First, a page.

1 Department of Clinical Medicine - The Department of Ophthalmology, Department of Clinical Medicine, Health, Aarhus University2 unknown3 Department of Clinical Medicine - The Department of Ophthalmology, Department of Clinical Medicine, Health, Aarhus University
a systematic review
PURPOSE: Favorable outcome after cataract surgery depends on proper control of the inflammatory response induced by cataract surgery. Pseudophakic cystoid macular edema is an important cause of visual decline after uncomplicated cataract surgery. DESIGN: We compared the efficacy of topical steroids with topical nonsteroidal anti-inflammatory drugs (NSAIDs) in controlling inflammation and preventing pseudophakic cystoid macular edema (PCME) after uncomplicated cataract surgery. PARTICIPANTS: Patients undergoing uncomplicated surgery for age-related cataract. METHODS: We performed a systematic literature search in Medline, CINAHL, Cochrane, and EMBASE databases to identify randomized trials published from 1996 onward comparing topical steroids with topical NSAIDs in controlling inflammation and preventing PCME in patients undergoing phacoemulsification with posterior chamber intraocular lens implantation for age-related cataract. MAIN OUTCOME MEASURES: Postoperative inflammation and pseudophakic cystoid macular edema. RESULTS: Fifteen randomized trials were identified. Postoperative inflammation was less in patients randomized to NSAIDs. The prevalence of PCME was significantly higher in the steroid group than in the NSAID group: 3.8% versus 25.3% of patients, risk ratio 5.35 (95% confidence interval, 2.94-9.76). There was no statistically significant difference in the number of adverse events in the 2 treatment groups. CONCLUSIONS: We found low to moderate quality of evidence that topical NSAIDs are more effective in controlling postoperative inflammation after cataract surgery. We found high-quality evidence that topical NSAIDs are more effective than topical steroids in preventing PCME. The use of topical NSAIDs was not associated with an increased events. We recommend using topical NSAIDs to prevent inflammation and PCME after routine cataract surgery.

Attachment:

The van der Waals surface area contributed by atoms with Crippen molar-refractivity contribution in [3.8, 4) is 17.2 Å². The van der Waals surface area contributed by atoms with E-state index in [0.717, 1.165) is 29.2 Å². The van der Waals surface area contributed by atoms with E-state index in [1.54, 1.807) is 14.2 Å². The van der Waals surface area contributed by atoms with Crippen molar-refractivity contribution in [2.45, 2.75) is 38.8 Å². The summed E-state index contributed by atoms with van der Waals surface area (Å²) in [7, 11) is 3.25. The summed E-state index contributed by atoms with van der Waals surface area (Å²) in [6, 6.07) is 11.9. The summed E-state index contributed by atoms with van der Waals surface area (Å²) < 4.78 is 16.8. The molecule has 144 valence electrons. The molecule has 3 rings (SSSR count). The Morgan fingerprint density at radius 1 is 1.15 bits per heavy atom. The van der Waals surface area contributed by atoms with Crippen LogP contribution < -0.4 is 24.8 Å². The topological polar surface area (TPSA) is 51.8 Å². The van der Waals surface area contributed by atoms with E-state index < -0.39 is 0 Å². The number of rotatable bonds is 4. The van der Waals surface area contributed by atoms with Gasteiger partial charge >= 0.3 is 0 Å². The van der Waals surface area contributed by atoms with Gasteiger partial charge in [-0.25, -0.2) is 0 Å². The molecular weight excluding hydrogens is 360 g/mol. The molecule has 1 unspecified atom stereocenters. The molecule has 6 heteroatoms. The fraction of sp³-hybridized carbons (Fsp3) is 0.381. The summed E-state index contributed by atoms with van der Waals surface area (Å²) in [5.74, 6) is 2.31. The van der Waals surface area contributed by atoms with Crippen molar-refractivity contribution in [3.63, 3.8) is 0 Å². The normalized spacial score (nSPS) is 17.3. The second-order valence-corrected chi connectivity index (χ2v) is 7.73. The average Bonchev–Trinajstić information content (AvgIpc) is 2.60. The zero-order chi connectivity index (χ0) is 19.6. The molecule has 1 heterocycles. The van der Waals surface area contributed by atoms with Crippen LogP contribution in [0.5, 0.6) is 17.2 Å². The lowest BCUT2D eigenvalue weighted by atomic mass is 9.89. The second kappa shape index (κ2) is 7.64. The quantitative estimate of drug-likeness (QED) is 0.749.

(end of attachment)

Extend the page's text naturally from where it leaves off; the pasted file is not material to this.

Journal review article
Ophthalmology, 2014, Vol 121, Issue 10, p. 1915-24